• Telephone Invented by Alexander Graham Bell

    Telephone Invented by Alexander Graham Bell
    Alexander Graham Bell's sketch of a telephone. He filed the patent for his telephone at the U.S. Patent Office on February 14, 1876—just two hours before a rival, Elisha Gray, filed a declaration of intent to file a patent for a similar device.
  • Reconstruction Ends

    Reconstruction Ends
    The Compromise of 1877 was an agreement that resolved the disputed 1876 ... included seven Democrats, seven Republicans and one independent, Justice David Davis. ... Compromise of 1877: The End of Reconstruction.
  • Period: to

    Gilded Age

    Its beginning, in the years after the American Civil War, overlaps the Reconstruction Era (which ended in 1877). It was followed in the 1890s by the Progressive Era
  • Light Bulb Invented by Thomas Edison

    Light Bulb Invented by Thomas Edison
    Thomas Edison's serious incandescent light bulb research began in 1878, filing his first patent later that year…”Improvement In Electric Lights” in October 1878. His experiments involved the fabrication and testing of many different metal filaments, including platinum.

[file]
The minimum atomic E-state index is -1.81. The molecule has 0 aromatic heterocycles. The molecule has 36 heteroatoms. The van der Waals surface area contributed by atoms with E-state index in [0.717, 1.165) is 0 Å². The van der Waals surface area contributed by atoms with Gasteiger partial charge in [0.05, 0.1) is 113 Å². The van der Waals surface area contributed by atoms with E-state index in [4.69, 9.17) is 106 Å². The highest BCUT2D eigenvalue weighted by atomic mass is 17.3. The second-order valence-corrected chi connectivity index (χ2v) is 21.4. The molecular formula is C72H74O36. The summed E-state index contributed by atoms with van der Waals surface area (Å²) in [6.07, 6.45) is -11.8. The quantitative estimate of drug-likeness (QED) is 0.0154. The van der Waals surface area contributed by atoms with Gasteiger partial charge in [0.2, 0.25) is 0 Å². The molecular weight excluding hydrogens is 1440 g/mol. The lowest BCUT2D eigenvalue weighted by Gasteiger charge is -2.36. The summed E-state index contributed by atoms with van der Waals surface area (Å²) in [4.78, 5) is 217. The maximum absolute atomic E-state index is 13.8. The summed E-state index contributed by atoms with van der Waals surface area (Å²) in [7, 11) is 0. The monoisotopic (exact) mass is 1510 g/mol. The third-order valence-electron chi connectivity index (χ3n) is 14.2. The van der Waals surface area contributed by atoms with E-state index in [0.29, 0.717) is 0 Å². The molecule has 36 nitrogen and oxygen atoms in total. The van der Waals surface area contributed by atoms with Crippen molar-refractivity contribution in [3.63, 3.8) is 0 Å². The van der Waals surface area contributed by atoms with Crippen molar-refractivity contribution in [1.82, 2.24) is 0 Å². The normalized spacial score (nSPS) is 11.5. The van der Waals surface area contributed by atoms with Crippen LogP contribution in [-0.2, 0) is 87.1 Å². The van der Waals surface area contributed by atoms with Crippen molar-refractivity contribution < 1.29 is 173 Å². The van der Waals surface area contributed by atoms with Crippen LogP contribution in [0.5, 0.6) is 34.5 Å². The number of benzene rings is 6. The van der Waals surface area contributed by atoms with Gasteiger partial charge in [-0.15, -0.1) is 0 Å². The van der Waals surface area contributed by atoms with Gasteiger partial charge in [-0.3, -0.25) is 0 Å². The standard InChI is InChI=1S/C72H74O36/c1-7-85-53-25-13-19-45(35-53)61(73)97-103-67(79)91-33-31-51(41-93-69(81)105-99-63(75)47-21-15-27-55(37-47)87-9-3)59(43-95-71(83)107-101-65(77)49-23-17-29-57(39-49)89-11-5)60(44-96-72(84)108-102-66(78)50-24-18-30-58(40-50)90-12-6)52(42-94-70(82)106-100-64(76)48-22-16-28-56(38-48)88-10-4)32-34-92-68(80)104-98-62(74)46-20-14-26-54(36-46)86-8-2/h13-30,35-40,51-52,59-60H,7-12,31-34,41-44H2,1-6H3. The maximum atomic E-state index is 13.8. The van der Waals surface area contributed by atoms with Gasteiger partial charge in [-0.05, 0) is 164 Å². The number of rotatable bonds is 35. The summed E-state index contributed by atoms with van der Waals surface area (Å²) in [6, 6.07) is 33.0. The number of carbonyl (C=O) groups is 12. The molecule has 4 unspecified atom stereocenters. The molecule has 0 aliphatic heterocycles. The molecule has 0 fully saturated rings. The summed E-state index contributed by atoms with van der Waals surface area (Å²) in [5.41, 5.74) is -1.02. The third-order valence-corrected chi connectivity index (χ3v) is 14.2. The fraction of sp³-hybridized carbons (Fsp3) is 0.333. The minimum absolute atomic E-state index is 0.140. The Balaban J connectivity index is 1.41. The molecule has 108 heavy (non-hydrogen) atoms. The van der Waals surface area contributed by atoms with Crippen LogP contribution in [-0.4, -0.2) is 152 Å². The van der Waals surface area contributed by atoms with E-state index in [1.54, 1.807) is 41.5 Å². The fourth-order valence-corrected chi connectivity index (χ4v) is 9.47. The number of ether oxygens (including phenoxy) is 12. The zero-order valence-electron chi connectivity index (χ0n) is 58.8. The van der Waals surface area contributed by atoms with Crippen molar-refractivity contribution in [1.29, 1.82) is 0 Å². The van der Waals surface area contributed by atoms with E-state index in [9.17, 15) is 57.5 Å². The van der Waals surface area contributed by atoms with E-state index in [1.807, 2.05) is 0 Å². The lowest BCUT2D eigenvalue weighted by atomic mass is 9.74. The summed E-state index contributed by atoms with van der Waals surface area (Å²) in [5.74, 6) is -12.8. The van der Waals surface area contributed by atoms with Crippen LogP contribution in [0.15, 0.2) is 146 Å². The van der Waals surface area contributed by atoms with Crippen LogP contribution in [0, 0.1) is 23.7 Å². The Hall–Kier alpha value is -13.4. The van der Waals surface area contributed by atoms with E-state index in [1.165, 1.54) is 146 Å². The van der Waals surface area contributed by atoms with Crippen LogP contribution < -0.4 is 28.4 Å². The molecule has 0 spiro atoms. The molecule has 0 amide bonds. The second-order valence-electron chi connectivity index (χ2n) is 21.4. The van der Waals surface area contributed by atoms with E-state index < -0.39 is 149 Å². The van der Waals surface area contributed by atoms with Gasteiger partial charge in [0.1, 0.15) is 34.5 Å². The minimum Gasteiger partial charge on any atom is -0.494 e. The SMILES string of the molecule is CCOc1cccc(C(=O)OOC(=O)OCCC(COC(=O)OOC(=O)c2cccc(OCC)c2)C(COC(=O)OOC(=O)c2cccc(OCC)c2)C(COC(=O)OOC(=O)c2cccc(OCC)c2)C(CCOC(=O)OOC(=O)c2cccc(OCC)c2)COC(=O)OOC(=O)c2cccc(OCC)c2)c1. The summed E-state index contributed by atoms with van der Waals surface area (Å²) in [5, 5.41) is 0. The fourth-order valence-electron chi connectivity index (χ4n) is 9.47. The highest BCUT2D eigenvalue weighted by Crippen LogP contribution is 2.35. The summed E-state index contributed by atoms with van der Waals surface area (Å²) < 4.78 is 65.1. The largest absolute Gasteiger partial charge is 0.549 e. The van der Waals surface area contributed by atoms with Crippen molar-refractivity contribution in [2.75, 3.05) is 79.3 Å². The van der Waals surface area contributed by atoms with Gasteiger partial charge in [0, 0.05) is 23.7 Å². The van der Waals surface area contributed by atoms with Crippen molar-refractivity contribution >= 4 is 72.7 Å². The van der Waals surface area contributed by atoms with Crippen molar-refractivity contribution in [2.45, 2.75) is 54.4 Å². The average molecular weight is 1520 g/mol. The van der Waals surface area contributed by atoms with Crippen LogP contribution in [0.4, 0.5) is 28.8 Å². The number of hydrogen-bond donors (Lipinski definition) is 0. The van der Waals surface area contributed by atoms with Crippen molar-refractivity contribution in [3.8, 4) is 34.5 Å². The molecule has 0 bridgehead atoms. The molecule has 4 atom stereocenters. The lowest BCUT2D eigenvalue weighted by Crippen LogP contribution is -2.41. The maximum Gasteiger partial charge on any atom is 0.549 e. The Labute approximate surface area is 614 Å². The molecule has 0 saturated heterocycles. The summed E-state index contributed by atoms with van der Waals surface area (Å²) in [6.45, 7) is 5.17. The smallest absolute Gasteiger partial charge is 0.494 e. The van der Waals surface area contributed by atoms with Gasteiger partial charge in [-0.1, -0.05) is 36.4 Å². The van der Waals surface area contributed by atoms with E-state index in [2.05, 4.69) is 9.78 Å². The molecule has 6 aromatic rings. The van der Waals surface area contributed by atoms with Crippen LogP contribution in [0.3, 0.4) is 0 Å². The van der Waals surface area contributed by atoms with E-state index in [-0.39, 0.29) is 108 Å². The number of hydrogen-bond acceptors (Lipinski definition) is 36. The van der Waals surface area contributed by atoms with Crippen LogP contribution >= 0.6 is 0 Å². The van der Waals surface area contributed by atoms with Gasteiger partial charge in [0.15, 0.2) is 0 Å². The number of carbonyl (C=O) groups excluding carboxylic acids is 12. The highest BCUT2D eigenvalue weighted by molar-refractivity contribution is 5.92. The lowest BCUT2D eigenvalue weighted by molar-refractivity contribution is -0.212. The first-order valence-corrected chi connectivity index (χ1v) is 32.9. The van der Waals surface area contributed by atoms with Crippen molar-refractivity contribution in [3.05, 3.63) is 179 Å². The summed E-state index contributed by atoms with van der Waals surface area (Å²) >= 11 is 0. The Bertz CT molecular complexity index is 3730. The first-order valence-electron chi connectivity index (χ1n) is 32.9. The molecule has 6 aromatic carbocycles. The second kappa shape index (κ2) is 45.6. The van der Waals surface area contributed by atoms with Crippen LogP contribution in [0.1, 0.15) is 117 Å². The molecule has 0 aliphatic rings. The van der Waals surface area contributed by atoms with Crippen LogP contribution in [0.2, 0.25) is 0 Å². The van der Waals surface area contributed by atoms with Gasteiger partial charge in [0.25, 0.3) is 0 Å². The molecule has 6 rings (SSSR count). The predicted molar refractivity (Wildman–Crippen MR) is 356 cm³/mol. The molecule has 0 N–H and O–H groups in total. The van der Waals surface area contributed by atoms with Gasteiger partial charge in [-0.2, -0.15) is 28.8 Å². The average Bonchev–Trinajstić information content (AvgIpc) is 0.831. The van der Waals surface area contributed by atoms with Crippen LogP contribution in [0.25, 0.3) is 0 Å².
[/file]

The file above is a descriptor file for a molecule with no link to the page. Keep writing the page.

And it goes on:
• 3rd Wave of Immigration: “New Immigrants”

    3rd Wave of Immigration: “New Immigrants”
    That period was followed by the third wave, which lasted about forty years ... entered North America in more than one location or they migrated widely after arriving. ... During the 1880's, American states seeking to increase their populations and ... of the previous wave, many of the new immigrants from southern and eastern ...
  • Chinese Exclusion Act

    Chinese Exclusion Act
    SEC. 12. That no Chinese person shall be permitted to enter the United States by land without producing to the proper officer of customs the certificate in this act required of Chinese persons seeking to land from a vessel.
  • Pendleton Act

    The Pendleton Civil Service Reform Act is a United States federal law passed by the 47th United States Congress and signed into law by President Chester A. ... The act mandates that most positions within the federal government should be awarded on the basis of merit instead of political patronage.
  • Haymarket Massacre

    The Haymarket massacre was the aftermath of a bombing that took place at a labor demonstration on May 4, 1886, at Haymarket Square in Chicago. It began as a peaceful rally in support of workers striking for an eight-hour work day, the day after police killed one and injured several workers.
  • Dawes Act

    Dawes Act